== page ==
Format

Send to:

Choose Destination
See comment in PubMed Commons below
Curr Opin Cardiol. 2008 Mar;23(2):127-33. doi: 10.1097/HCO.0b013e3282f43039.

Biomarkers in heart failure management.

Author information

  • 1Foothills Medical Centre/University of Calgary, Calgary, Alberta, Canada. dlisaac@ucalgary.ca

Abstract

PURPOSE OF REVIEW:

Recent literature on the role of biomarkers in heart failure is reviewed, focusing on B-type natriuretic peptide.

RECENT FINDINGS:

Knowledge of the processes which increase ventricular stress, thus increasing B-type natriuretic peptide, is key to appropriate utilization and interpretation of B-type natriuretic peptide levels. B-type natriuretic peptide is a useful adjunct to confirm or rule out heart failure. B-type natriuretic peptide is a robust prognostic indicator in all stages of heart failure, with prognostic significance in patients undergoing cardiac and noncardiac surgery, and in those with acute coronary syndromes. Serial B-type natriuretic peptide testing predicts outcomes in hospitalized patients with heart failure. The role of B-type natriuretic peptide in screening high-risk populations is promising, but its use in unselected populations is unclear. There is increasing evidence that the use of B-type natriuretic peptide to guide heart failure management is associated with improved clinical outcomes and reduced health costs.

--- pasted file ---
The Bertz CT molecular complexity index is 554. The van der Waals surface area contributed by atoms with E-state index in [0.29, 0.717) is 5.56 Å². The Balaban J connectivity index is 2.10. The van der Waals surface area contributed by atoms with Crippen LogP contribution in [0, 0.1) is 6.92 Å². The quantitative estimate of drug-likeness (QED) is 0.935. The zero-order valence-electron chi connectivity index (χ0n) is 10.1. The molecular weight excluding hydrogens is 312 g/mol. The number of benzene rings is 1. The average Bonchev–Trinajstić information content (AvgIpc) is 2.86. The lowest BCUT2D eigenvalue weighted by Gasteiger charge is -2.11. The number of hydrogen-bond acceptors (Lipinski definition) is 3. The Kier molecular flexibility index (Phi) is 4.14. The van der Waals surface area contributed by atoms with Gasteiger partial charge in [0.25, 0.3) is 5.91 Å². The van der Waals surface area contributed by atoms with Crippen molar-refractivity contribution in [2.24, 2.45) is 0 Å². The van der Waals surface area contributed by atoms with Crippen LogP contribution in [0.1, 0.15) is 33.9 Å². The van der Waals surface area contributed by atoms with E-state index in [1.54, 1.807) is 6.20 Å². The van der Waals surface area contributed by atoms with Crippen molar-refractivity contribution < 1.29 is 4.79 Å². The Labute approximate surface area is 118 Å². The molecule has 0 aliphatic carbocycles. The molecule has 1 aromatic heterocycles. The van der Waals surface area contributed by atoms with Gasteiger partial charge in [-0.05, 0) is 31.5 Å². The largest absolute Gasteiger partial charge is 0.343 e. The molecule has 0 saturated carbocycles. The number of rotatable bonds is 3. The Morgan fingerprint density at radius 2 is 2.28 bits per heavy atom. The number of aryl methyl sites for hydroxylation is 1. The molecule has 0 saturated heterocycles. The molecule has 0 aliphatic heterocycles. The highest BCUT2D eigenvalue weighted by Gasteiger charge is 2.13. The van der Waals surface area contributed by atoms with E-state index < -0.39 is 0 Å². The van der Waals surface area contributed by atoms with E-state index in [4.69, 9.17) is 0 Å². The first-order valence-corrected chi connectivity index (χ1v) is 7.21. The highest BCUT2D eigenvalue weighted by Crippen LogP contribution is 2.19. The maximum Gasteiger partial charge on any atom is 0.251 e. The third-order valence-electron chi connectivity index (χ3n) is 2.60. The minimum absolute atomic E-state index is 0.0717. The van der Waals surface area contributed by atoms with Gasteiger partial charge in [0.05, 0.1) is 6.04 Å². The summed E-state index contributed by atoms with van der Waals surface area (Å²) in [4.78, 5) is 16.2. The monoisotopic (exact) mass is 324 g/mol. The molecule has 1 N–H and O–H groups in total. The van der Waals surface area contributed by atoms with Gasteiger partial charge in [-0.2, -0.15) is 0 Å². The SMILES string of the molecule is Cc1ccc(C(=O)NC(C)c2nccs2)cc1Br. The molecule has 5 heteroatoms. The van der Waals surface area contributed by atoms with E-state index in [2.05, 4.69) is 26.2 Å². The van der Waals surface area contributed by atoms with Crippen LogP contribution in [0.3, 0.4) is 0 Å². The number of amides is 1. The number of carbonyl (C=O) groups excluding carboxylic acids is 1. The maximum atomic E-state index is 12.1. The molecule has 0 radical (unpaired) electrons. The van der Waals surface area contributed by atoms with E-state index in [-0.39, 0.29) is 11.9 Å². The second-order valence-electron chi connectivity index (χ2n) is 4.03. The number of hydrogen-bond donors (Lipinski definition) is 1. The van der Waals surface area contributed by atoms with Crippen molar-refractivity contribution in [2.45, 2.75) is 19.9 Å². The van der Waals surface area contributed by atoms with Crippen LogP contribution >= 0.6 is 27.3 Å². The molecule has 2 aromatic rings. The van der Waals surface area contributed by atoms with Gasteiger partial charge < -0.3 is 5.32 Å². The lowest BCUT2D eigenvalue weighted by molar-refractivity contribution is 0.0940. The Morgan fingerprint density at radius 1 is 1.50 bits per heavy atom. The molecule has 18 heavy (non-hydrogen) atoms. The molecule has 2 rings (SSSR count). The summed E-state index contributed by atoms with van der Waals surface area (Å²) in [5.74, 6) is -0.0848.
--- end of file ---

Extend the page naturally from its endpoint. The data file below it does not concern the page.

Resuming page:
SUMMARY:

Biomarkers play an important role in heart failure, but there remain unanswered questions regarding optimization of their use. They should be used as an adjunct to, not replacement for, clinical assessment. Currently available B-type natriuretic peptide assays have limitations relating to clinical variability and assay specificity. Other neurohormonal, inflammatory and metabolic markers may add complementary information to that provided by currently available B-type natriuretic peptide assays.

PMID:
18303525
[PubMed - indexed for MEDLINE]
PubMed Commons home

PubMed Commons

0 comments
How to join PubMed Commons

    Supplemental Content

    Full text links

    Icon for Lippincott Williams & Wilkins
    Loading ...
    Write to the Help Desk